Common garden experiments
Plants are fundamental providers of food resources and habitat for higher trophic level organisms. The role of plants strongly depends on phenotypic plant traits, which may show considerable variation between species but also within species (intraspecific variation). Plant phenotypic traits depend on the plants’ genotype and on the specific abiotic and biotic environment to which plant populations and individuals are exposed. It is assumed that intraspecific variation in plant traits occurs between populations (inter-population variation) and within populations (intra-population variation). As plant traits are fundamentally affecting individual plant use by higher trophic levels, variation in plant traits is assumedly also influencing the variation of interactions between plants, herbivores and carnivores.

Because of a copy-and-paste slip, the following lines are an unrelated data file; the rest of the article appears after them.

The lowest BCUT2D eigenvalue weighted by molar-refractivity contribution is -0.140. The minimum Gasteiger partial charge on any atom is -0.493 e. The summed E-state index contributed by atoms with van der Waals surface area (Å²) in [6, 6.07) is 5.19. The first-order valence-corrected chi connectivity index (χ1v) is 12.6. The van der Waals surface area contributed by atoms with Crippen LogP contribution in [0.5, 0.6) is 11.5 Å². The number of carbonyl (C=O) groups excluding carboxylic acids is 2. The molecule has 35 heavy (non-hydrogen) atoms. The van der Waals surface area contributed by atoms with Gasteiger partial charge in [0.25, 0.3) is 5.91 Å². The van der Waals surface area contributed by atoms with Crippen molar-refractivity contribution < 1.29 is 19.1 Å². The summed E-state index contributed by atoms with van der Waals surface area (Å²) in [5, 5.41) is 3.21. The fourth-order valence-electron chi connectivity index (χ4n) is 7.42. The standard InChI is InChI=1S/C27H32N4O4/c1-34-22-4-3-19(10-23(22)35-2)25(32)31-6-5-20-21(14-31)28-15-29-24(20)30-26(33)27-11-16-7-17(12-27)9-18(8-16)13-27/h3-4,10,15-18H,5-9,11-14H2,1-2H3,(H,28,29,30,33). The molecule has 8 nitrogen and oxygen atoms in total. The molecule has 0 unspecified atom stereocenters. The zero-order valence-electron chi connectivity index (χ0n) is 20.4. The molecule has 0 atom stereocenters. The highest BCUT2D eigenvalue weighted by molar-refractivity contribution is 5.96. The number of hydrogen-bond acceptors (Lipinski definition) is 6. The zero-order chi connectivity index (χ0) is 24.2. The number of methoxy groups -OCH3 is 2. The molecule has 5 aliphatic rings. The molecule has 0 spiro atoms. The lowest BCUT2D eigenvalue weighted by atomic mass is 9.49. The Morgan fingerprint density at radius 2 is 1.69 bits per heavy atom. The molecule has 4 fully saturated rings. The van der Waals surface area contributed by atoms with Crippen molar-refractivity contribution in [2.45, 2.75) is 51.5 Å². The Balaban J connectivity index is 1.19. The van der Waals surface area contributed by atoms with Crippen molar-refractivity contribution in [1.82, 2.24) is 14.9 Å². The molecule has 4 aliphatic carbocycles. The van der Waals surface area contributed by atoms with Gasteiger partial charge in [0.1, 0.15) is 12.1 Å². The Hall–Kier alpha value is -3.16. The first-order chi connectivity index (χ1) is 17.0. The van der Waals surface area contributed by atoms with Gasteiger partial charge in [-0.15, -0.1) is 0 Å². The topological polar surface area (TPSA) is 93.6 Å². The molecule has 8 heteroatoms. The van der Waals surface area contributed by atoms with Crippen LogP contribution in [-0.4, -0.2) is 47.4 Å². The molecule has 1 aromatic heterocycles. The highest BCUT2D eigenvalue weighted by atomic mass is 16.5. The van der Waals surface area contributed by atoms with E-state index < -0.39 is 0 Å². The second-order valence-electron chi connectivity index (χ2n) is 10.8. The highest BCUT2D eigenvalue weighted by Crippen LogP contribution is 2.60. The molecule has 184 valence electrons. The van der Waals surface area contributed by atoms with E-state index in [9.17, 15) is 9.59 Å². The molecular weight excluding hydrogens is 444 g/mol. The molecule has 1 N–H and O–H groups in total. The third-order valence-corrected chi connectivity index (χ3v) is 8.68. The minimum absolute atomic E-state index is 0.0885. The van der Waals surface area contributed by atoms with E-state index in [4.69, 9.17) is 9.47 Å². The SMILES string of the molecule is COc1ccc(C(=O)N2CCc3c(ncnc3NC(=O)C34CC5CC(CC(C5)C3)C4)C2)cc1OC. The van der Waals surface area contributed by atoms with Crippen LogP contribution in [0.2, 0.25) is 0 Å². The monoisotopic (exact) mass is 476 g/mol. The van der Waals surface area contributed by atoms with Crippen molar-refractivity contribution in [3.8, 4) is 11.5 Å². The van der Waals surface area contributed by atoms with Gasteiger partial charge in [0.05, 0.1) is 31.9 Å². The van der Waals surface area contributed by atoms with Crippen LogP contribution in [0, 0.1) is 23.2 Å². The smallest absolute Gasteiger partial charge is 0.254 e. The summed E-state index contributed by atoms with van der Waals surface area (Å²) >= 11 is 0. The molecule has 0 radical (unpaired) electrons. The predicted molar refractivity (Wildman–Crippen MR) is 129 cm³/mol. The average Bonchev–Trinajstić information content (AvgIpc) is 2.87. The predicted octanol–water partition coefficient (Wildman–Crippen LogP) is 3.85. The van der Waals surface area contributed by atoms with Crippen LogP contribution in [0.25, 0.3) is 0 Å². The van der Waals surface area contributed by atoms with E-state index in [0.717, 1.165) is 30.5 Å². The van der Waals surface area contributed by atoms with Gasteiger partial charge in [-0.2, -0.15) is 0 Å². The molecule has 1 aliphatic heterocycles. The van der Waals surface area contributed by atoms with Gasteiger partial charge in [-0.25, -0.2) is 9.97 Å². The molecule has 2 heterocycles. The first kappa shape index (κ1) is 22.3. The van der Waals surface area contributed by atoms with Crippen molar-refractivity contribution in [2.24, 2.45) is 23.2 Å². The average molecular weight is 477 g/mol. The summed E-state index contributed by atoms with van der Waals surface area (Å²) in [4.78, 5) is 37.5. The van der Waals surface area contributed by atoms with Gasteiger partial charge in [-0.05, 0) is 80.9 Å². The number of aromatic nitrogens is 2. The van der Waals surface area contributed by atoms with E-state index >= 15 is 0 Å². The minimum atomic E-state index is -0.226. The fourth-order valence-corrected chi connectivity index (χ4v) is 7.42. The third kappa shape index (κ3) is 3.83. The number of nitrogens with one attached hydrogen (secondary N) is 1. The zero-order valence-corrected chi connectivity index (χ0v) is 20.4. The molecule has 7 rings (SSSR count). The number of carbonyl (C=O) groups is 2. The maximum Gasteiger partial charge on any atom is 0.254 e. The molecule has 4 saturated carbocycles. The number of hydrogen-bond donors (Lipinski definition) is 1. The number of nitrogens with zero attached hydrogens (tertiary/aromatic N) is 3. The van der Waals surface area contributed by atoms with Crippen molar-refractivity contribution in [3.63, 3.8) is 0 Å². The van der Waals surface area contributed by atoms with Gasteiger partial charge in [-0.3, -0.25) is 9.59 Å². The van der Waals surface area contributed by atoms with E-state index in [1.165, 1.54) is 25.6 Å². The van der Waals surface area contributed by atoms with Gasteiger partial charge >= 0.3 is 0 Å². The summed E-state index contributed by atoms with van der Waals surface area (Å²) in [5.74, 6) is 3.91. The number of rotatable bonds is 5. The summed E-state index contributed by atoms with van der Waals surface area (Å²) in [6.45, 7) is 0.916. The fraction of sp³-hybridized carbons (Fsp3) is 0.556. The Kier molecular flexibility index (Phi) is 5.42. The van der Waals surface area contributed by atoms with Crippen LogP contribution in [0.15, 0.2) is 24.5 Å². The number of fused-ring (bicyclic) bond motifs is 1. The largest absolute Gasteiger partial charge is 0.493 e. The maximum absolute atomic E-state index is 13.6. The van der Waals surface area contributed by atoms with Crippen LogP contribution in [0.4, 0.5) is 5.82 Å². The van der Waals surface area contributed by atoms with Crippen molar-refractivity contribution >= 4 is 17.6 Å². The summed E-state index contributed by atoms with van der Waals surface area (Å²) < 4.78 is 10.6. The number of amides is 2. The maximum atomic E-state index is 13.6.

We study the extent of intra- and inter-population variation in plant traits and its consequences for interactions across trophic levels in “common garden” experiments, where plants from different populations are exposed to a common environment. We currently focus on plant traits and interactions with higher trophic levels for beech (Fagus sylvatica), brown knapweed (Centaurea jacea), touch-me-not (Impatiens noli-tangere, I. glandulifera and I. parviflora), and apple (Malus domestica and M. sylvestris).

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